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Romance and hurricanes 

A local photographer documents two American tragedies

- THE STORM:  “Before and After Katrina, photographs by Peggy Jansson” is on exhibit at the SLO Art Center through May 31. The Art Center is located at 1010 Broad St. and is open from 11 a.m. to 5 p.m. every day except Tuesday. For more information visit sloartcenter.org. -
  • THE STORM: “Before and After Katrina, photographs by Peggy Jansson” is on exhibit at the SLO Art Center through May 31. The Art Center is located at 1010 Broad St. and is open from 11 a.m. to 5 p.m. every day except Tuesday. For more information visit sloartcenter.org.
When Hurricane Katrina hit New Orleans in August of 2005, the country and world watched, and mourned. People sent money and supplies. And after a month-long flurry of coverage and attention, people seemed to forget New Orleans, assume that it would rebuild, somehow. Photographer Peggy Jansson has photographs that contradict this expectation and is exhibiting them in a series called “Before and After Katrina” at the San Luis Obispo Museum of Art’s McMeen Gallery through May 31.

Jansson’s trips to New Orleans began in 1971, when she married a New Orleans native. Her husband’s family lived in St. Bernard Parish, a community in southeast New Orleans, one of the areas hardest hit by the storm.

For years, Jansson visited New Orleans, which she calls one of her favorite cities in the world, and documented the French Quarter, the Garden District, the swamps. The before photos capture a romantic, almost mythical place—the city of jazz, tourism, and Mardi Gras.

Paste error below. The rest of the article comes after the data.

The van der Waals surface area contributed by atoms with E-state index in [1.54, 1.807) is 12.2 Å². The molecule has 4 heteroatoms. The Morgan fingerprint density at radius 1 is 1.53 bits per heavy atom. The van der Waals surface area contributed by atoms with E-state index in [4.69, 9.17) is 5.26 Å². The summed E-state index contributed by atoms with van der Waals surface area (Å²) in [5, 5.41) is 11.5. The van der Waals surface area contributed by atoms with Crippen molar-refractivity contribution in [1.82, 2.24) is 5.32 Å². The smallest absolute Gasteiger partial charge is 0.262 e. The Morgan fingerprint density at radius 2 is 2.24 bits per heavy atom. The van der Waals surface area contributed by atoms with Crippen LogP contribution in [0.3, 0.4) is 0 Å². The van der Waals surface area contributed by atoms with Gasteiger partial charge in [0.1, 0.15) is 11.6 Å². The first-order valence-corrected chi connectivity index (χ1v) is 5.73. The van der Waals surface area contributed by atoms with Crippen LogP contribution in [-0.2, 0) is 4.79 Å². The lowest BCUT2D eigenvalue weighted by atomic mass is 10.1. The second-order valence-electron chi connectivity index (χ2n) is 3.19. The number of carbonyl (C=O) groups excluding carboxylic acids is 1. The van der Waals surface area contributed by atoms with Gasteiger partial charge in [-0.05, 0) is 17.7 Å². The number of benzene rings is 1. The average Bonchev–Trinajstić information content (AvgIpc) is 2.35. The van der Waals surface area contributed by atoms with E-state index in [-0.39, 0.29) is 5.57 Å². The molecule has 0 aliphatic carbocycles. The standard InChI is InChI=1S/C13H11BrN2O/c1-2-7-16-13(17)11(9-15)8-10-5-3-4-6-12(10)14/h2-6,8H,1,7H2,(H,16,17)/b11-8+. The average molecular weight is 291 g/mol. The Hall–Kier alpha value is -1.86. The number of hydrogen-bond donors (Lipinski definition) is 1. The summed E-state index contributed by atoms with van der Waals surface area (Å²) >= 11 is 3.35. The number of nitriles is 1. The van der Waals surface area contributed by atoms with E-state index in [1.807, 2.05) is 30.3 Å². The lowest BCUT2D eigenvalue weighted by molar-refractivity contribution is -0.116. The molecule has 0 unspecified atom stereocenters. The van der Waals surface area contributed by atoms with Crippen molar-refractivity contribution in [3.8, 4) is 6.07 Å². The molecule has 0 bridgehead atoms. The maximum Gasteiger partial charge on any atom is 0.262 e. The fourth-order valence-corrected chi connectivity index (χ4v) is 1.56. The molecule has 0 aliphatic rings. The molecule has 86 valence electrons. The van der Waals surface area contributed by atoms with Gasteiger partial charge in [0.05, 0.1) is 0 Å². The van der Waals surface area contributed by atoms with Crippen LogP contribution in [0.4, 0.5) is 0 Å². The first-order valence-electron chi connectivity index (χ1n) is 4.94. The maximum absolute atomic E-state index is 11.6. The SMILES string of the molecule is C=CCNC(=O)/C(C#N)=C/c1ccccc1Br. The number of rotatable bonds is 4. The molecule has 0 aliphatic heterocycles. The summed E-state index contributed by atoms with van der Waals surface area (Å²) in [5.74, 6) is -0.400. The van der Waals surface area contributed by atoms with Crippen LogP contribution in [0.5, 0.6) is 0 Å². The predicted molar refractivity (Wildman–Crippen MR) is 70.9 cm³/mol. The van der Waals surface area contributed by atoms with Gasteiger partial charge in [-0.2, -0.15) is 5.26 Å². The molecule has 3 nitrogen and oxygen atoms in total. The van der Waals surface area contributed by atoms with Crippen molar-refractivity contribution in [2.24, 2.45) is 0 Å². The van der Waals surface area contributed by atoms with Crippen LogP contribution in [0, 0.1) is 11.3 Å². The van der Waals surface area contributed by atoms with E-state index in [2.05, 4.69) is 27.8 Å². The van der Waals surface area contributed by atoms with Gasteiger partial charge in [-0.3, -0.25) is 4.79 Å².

Then there are the after photos.

“Traveling down to New Orleans after the hurricane was a reality check. Some 38 members of our extended family lost their homes to the hurricane,” said Jansson. “My sister-in-law’s house was under water for three weeks and was leveled 18 months later by the local authorities.”

click to enlarge SWAMP : - PHOTO BY PEGGY JANSSON
  • PHOTO BY PEGGY JANSSON
  • SWAMP :
While traveling to New Orleans to help now-homeless relatives, Jansson took the opportunity to document the devastation. She has four Polaroid emersion transfers that she made in 2006 as part of an experimental photography class at Cuesta College. The exhibit also features three post-Katrina panoramas that Jansson shot in 2008, titled “Three Years in a FEMA Trailer” and “Refrigerator Graveyard.” To illustrate the slow pace of rebuilding efforts, Jansson describes a 300-home subdivision with fewer than 20 homes resurrected to inhabitable condition.

Besides being a member of the Photo Society of the San Luis Obispo Museum of Art (formerly the SLO Art Center), Jansson is a member of the SLO Camera Club, a board member of the Morro Bay Art Center, and a member of the Cayucos Art Association. She studied at Cuesta College.

Documenting sites of tragedy and resurrection is becoming something of a pattern for Jansson. Besides her New Orleans series, she began photographing the World Trade Center site in 2006 when it was a mere pit, a gaping wound that only served as a reminder of a lost limb. She now has nine panoramas of the space, taken in 2006, 2007, 2008, 2009, and 2010 and has plans to return in 2011. Her goal is to complete 10 images in time for the 10-year anniversary of the attack.

click to enlarge RED ROSE OF THE NINTH WARD : - PHOTO BY PEGGY JANSSON
  • PHOTO BY PEGGY JANSSON
  • RED ROSE OF THE NINTH WARD :
“The comparison that I see with both of these tragedies is that the rebuild is slow,” she explained. “I’m a landscape photographer gone urban. My New Orleans work and World Trade Center are similar bodies of work because I have documented two American tragedies because I have family in both cities. The New Orleans work started from a tourist point of view before the storm and after Katrina as a concerned relative to make people more aware of what was happening.”

Jansson speculates that New Orleans will likely never be what it once was. Many New Orleans residents simply moved, leaving incomplete communities behind. While they lack the personal assets to rebuild, progress at the World Trade Center site is dampened by weather and bureaucracy. Her World Trade Center images will be on display at the Photoshop on Marsh Street between June 15 and July 15.

Arts Editor Ashley Schwellenbach can be reached at aschwellenbach@newtimesslo.com.

 

 

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